A delightful piece by Jonah Lehrer in the San Francisco Panorama on the cognitive benefits of travel. He argues that travel is not just about pleasure. It’s about stimulating your mind in a way that enhances creativity. It doesn’t matter where you go or what you do — it’s the physical act of movement and the newness of anything new that generates new thoughts.
In fact, several new science papers suggest that getting away–and it doesn’t even matter where you’re going–is an essential habit of effective thinking. It’s not about vacation, or relaxation, or sipping daiquiris on an unspoiled tropical beach: it’s about the tedious act itself, putting some miles between home and wherever you happen to spend the night….
The larger lesson, though, is that our thoughts are shackled by the familiar. The brain is a neural tangle of near infinite possibility, which means that it spends a lot of time and energy choosing what not to notice. As a result, creativity is traded away for efficiency; we think in literal prose, not symbolist poetry. A bit of distance, however, helps loosen the chains of cognition, making it easier to see something new in the old; the mundane is grasped from a slightly more abstract perspective….
According to the researchers, the experience of another culture endows us with a valuable open-mindedness, making it easier to realize that a single thing can have multiple meanings. Consider the act of leaving food on the plate: in China, this is often seen as acompliment, a signal that the host has provided enough to eat. But in America the same act is a subtle insult, an indication that the food wasn’t good enough to finish.
Such cultural contrasts mean that seasoned travelers are alive to ambiguity, more willing to realize that there are different (and equally valid) ways of interpreting the world. This, in turn, allows them to expand the circumference of their “cognitive inputs,” as they refuse to settle for their first answers and initialguesses….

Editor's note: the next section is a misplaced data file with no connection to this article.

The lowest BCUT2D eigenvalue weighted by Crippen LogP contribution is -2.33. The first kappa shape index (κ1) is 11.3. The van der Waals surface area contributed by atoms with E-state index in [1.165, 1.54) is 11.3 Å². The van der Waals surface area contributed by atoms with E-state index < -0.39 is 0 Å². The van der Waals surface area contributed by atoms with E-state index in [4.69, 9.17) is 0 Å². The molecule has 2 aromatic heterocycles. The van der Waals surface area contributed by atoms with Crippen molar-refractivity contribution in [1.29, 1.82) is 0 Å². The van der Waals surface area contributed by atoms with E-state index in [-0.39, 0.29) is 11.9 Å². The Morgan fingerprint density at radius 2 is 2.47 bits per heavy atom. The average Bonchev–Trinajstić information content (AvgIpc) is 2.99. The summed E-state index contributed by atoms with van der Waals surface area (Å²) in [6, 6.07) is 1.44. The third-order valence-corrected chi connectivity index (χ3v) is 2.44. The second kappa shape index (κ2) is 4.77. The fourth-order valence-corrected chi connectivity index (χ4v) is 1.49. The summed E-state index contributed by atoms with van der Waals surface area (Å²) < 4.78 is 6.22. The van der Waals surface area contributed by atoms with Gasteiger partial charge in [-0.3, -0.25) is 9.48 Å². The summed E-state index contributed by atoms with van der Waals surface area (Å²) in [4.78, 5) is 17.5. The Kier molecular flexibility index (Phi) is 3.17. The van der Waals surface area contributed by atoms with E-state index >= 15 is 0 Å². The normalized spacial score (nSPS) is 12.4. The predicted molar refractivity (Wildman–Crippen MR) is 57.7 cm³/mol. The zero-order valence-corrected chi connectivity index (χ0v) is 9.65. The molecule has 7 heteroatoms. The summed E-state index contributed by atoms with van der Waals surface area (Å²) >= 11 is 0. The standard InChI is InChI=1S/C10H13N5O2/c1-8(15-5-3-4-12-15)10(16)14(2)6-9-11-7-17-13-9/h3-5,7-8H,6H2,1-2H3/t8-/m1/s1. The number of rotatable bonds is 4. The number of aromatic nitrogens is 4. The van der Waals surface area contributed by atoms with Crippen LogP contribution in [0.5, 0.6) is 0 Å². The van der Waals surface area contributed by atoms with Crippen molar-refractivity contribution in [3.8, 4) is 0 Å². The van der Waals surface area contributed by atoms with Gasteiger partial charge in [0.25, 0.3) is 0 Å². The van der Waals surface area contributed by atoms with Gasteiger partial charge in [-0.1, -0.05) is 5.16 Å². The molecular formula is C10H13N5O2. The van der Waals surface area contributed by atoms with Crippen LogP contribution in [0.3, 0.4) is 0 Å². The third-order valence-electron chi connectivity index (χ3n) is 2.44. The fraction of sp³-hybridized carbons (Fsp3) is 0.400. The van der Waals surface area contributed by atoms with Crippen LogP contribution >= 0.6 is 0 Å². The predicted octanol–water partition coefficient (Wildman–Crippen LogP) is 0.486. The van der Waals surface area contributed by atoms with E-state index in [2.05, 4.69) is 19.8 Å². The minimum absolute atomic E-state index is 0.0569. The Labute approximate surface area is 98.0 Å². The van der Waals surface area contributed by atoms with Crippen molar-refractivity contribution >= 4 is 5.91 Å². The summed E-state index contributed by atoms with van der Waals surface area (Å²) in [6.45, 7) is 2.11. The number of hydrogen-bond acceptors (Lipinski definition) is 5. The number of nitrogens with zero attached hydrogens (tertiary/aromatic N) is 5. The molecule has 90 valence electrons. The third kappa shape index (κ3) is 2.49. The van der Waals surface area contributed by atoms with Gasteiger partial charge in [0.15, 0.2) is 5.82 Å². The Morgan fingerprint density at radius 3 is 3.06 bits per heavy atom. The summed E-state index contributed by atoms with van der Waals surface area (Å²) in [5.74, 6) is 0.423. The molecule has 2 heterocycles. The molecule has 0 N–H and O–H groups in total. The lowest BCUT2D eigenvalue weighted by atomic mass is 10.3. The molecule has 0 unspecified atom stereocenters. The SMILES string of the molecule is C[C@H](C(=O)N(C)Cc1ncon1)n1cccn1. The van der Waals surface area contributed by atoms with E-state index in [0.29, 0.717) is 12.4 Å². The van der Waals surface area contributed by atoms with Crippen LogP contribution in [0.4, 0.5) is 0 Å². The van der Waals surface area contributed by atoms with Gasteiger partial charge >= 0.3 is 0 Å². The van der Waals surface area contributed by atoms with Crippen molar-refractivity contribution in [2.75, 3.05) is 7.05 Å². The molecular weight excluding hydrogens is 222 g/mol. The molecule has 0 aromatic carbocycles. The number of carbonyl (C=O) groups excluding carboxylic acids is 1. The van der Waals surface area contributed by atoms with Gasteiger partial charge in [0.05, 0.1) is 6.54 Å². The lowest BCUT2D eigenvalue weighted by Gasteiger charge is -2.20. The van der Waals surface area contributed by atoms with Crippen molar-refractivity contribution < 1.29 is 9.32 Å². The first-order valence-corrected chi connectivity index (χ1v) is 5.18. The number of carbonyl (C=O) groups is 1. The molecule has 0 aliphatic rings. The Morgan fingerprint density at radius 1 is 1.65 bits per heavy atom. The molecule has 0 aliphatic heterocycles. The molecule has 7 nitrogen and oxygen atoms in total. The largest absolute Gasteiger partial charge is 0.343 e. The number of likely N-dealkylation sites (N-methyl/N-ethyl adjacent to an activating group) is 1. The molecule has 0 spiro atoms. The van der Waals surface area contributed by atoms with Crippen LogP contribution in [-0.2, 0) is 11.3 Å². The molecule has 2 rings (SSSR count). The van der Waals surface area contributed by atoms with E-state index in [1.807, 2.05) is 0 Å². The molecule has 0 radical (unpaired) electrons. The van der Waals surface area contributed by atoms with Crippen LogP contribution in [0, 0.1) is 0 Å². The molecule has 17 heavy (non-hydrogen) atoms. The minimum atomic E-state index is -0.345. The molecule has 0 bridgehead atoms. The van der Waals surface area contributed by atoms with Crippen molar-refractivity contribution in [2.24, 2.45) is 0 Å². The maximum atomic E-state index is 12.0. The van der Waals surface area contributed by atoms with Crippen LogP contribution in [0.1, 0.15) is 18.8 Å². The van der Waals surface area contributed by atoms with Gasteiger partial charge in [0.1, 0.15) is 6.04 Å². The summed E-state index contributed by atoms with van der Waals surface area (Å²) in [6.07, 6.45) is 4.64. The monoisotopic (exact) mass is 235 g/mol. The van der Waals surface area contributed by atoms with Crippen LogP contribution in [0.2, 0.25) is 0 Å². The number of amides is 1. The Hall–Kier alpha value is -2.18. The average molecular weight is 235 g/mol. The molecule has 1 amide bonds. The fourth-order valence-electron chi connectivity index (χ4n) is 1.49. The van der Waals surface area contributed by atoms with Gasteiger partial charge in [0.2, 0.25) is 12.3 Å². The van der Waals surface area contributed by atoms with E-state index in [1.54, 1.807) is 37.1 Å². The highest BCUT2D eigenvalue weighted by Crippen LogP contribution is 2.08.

So let’s not pretend that travel is always fun, or that we endure the jet lag for pleasure. We don’t spend ten hours lost in the Louvre because we like it, and the view from the top of Machu Picchu probably doesn’t make up for the hassle of lost luggage. (More often than not, I need a vacation after my vacation.) We travel because we need to, because distance and difference are the secret tonic of creativity. When we get home, home is still the same. But something in our mind has been changed, and that changes everything.
Here is the State Department’s commentary on the difficulty of learning various foreign languages for native English speakers. Ross Douthat on Avatar’s virtual appeal. (I loved the movie btw.) Cal Newport on what chess grandmasters can teach us about building a remarkable life. Best of Craigslist: sex duel with the neighbors.
8 comments on “Does Travel Make You Smarter?”
Couldn’t I just drive to work in reverse or something? There has to be a better way than traveling.
My favorite quote regarding travel: The World is a book, and those who do not travel read only a page. ~St. Augustine
“….But when we get home, something in the mind has changed…”
That something, I guess is altered reality. No doubt, the great affair is to move.
But for the insularity offered by travel, the world would be full of couch potatoes chomping wafers, watching TV or worshipping celebrities. So much is the motivation – to flee reality – that defines escapism than the behavior itself. Travel allows us to slip into altered reality letting us start living for real once more, enjoying connections with others. It’s the need for altered reality, not necessarily more pleasant than where you come from, that urges you to backpack, as opposed to the escapist that seeks to run away from routine.
I must say it’s a bit sobering to realize that by the 10,000 hour rule, the only subject I’ve mastered, apart from my vocation, is onanism.